Auto Trader sees shares fall despite profit rise as doubts in UK car market surface
09 June 2017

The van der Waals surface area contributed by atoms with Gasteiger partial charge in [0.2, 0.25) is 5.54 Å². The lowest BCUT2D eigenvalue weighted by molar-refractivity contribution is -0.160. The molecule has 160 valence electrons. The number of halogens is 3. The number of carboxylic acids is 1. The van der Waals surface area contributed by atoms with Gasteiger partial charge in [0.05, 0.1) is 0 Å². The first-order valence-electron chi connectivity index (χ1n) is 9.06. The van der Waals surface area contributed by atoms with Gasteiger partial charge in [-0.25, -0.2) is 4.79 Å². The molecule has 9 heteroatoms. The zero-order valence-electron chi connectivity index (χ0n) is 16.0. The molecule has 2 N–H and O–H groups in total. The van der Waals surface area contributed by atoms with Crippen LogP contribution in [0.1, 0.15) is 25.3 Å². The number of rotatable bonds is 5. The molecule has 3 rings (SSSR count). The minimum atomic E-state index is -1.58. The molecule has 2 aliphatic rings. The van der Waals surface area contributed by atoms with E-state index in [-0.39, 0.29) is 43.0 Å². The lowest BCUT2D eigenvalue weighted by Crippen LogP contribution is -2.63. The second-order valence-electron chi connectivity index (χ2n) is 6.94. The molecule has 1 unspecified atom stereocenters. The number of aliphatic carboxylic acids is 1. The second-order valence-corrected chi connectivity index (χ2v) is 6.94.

09 June 2017 Vehicle sales advertising group Auto Trader has seen its shares fall 5.9% despite announcing a pre-tax rise in profits of 23% to March 2017, as economic anxieties and a glut of used cars affects the vehicle trading group. The company, which is listed on the UK’s FTSE 250, saw profits grow from £155 million (€177 million) to £193 million (€220 million), while revenues rose by 9% to £311 million (€355 million). However, the group is suffering from industry-wide pressures, despite offering what some analysts call an essential service to dealers. While doubt remains over the industry as a whole, with the economy suffering and a rush for registrations before April’s vehicle tax hike, new car sales look likely to fall in 2017. While this may not affect the sales of used cars in the short term, there could be fewer available on the market over time. An increase in used cars could also squeeze retailer profits, affecting independent dealerships, a mainstay of Auto Trader’s customer base. Trevor Mather, chief executive of Auto Trader, comments: ′The group has delivered another year of strong growth, as consumers spend more time researching their next car purchase online and less at physical dealerships.’ The site has seen a rise in the number of prospective car buyers spending time on the site, with the number of minutes spent on its platforms increasing by 12% to 582 million per month. However, the number of individual vehicle adverts viewed rose by only 2% to 247 million per month. The number of retailer forecourts, a measure of how many advertisers are using the site, fell 2% to 13,296. In May 2017, vehicle sales in the UK fell by 8.5% year-on-year, according to data by the SMMT. A statement says: ′186,265 new cars were registered in the month, with business purchases driving the market, up 20.1%, to offset declines from private and fleet buyers.’ Meanwhile, there is also a shift in the attitudes of consumers when it comes to fuel, as more customers appear to be out looking for a petrol car than has been the case in the past couple of years. This means there has been a slight increase in the number of diesel vehicles being part exchanged for some dealers, while sourcing petrol vehicles to help sales has become the preoccupation of many trade buyers.